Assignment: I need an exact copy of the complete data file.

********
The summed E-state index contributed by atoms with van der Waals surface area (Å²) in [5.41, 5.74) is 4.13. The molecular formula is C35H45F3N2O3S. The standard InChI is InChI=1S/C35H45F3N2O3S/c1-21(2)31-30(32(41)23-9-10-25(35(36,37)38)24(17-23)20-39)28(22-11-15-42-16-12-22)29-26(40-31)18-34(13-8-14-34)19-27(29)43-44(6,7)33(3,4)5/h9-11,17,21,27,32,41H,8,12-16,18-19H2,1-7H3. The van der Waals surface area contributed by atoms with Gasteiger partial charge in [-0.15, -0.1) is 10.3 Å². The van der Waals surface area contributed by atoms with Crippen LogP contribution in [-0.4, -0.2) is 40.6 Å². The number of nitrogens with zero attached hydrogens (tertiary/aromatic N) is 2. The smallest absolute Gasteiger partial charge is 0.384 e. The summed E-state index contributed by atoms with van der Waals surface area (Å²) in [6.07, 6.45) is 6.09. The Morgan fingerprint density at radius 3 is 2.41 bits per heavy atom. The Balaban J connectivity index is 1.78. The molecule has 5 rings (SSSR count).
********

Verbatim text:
The summed E-state index contributed by atoms with van der Waals surface area (Å²) in [5.41, 5.74) is 4.13. The molecular formula is C35H45F3N2O3S. The standard InChI is InChI=1S/C35H45F3N2O3S/c1-21(2)31-30(32(41)23-9-10-25(35(36,37)38)24(17-23)20-39)28(22-11-15-42-16-12-22)29-26(40-31)18-34(13-8-14-34)19-27(29)43-44(6,7)33(3,4)5/h9-11,17,21,27,32,41H,8,12-16,18-19H2,1-7H3. The van der Waals surface area contributed by atoms with Gasteiger partial charge in [-0.15, -0.1) is 10.3 Å². The van der Waals surface area contributed by atoms with Crippen LogP contribution in [-0.4, -0.2) is 40.6 Å². The number of nitrogens with zero attached hydrogens (tertiary/aromatic N) is 2. The smallest absolute Gasteiger partial charge is 0.384 e. The summed E-state index contributed by atoms with van der Waals surface area (Å²) in [6.07, 6.45) is 6.09. The Morgan fingerprint density at radius 3 is 2.41 bits per heavy atom. The Balaban J connectivity index is 1.78. The molecule has 5 rings (SSSR count).